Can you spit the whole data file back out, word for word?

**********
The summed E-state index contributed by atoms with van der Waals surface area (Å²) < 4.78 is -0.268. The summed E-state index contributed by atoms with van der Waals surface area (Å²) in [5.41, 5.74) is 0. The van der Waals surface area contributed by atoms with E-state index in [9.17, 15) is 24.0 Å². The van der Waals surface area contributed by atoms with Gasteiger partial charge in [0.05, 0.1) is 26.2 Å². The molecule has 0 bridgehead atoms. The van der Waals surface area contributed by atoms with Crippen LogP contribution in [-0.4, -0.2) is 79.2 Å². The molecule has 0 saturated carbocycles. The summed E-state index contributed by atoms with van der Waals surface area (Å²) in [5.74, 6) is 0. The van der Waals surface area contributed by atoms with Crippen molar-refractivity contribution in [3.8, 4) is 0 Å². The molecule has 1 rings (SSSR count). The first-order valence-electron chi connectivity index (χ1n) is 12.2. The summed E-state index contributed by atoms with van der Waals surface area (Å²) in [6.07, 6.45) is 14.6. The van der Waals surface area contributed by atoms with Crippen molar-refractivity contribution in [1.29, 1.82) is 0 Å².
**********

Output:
The summed E-state index contributed by atoms with van der Waals surface area (Å²) < 4.78 is -0.268. The summed E-state index contributed by atoms with van der Waals surface area (Å²) in [5.41, 5.74) is 0. The van der Waals surface area contributed by atoms with E-state index in [9.17, 15) is 24.0 Å². The van der Waals surface area contributed by atoms with Gasteiger partial charge in [0.05, 0.1) is 26.2 Å². The molecule has 0 bridgehead atoms. The van der Waals surface area contributed by atoms with Crippen LogP contribution in [-0.4, -0.2) is 79.2 Å². The molecule has 0 saturated carbocycles. The summed E-state index contributed by atoms with van der Waals surface area (Å²) in [5.74, 6) is 0. The van der Waals surface area contributed by atoms with Crippen molar-refractivity contribution in [3.8, 4) is 0 Å². The molecule has 1 rings (SSSR count). The first-order valence-electron chi connectivity index (χ1n) is 12.2. The summed E-state index contributed by atoms with van der Waals surface area (Å²) in [6.07, 6.45) is 14.6. The van der Waals surface area contributed by atoms with Crippen molar-refractivity contribution in [1.29, 1.82) is 0 Å².